Hello Mark,
Just like James i thought this one came from Africa. As usual, beautifully exposed and composed.

A large print should be beautiful, showing all the sands ripples and shadows details.
I also think that the top right corner is an interesting part of the composition.

storybeader said...

that's a crazy looking aerial - way, way aerial!! So telling. There's so much texture to the sand - I wonder how the wind affects the landscape there.

I love the color photo - it shows nature in all its beauty!

Mook said...

Mark no coyotes just ferocious man eating hairy haggis :))) If this taken on the shoot where your wife fell asleep on the beach towel.. well she missed a great view!

betchai said...

oh, your shot is so inspiring, it really speaks of solitude. hopefully, i can visit that part of the southwest one day. never been there, just have been to the sand dunes in death valley.

earthtoholly.com said...

So gorgeous, Mark. I imagine this would look just as good in b&w as color, though I do love the colors here. And I really like those shadows, too...

Scott said...

This is really fantastic. I agree with Patrick - I would love to see a large print of this! I am looking forward to exploring more of your blog.

Lynda Lehmann said...

Gorgeoooooous composition,Mark!

I love the high horizon, which is always a good idea in terms of aesthetic proportion, and in this case adds tremendously to the feeling of vastness. The tiny paw prints also add scale and emphasize the expanse.

I share your conflict between shooting in color or B & W. Part of the infinitude of beauty that we tap in to, is having to make these tough choices. It's always difficult for me, to choose the best view or version of a subject, and let the others go.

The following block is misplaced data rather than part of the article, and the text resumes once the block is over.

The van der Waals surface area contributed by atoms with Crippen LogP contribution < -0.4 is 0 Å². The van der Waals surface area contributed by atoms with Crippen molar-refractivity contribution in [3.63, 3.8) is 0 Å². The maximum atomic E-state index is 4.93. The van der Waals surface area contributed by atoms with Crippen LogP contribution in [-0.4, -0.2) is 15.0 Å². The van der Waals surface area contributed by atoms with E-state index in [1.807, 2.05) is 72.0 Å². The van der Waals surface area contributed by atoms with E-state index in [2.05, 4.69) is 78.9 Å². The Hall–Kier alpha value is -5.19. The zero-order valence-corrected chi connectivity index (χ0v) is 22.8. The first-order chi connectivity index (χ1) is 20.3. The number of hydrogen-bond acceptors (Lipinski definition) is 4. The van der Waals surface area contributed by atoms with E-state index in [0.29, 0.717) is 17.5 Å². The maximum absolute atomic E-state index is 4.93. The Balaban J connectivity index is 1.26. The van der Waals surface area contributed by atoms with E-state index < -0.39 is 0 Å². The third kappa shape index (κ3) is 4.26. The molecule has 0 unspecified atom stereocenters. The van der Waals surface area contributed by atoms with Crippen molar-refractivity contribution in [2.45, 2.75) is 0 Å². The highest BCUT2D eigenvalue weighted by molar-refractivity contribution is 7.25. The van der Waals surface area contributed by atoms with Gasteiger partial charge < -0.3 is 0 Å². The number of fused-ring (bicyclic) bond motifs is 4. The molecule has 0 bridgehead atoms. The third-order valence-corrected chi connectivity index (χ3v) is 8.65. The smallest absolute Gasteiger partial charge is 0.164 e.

I'm not getting around as much lately, as we are building an entire house with our own hands, but I will always catch up with you and my other favorite bloggers. :)

Mark Alan Meader said...

James & Patrick;
I've never been to Africa (north or south) so I guess I have to consider myself very lucky that I have access to such a wide variety of landscapes and climates within a relatively small area to where I live.. we pretty much have it all except for glaciers falling into the sea! Thanks, guys.

Mark Alan Meader said...

Deb:
The wind totally creates this particular landscape.. the largest dunes themselves are just bigger versions of the smallest ripples just a few inches across that you can discern in this image... that's what I found so interesting in the shot from space. Thanks!

Mark Alan Meader said...

Mook: Hairy Haggis is something I don't want to see!

Betchai: You've been almost everywhere around here, so I'm surprised not this place. As I said, the solitude is found right along side the opposite of anything you could call solitude. Don't go in the summer though unless you love the heat.

Holly: I did this originally in black and white, but came back to color on this one. I have a different view that I will put up in B&W soon, if not next. (I never know what I'm going to do from one post to the next:)

Scott: good to hear from you.. you've been MIA for a while on your blog.. doing some work out in the field I hope:)

Mark Alan Meader said...

Lynda: thanks! I've been working more in B&W lately after mostly color for quite a while and finding it refreshing to get back to my "roots" so to speak (i.e. the previous times when I was using film and couldn't afford to do color:)
I know exactly how involved you probably are in building a house.. we also did that about 8 years ago(still not 100% finished, in fact, but we don't live there full time yet). It's an all-consuming endeavor, for sure. Good luck and you will feel a great sense of accomplishment when you finish.

Light and Voices said...

This is such an artistic image. I'm impressed with your technical skills as well as your eye for a photograph. Excellent job!
Joyce

Raj Khatri said...

Great Stuff....!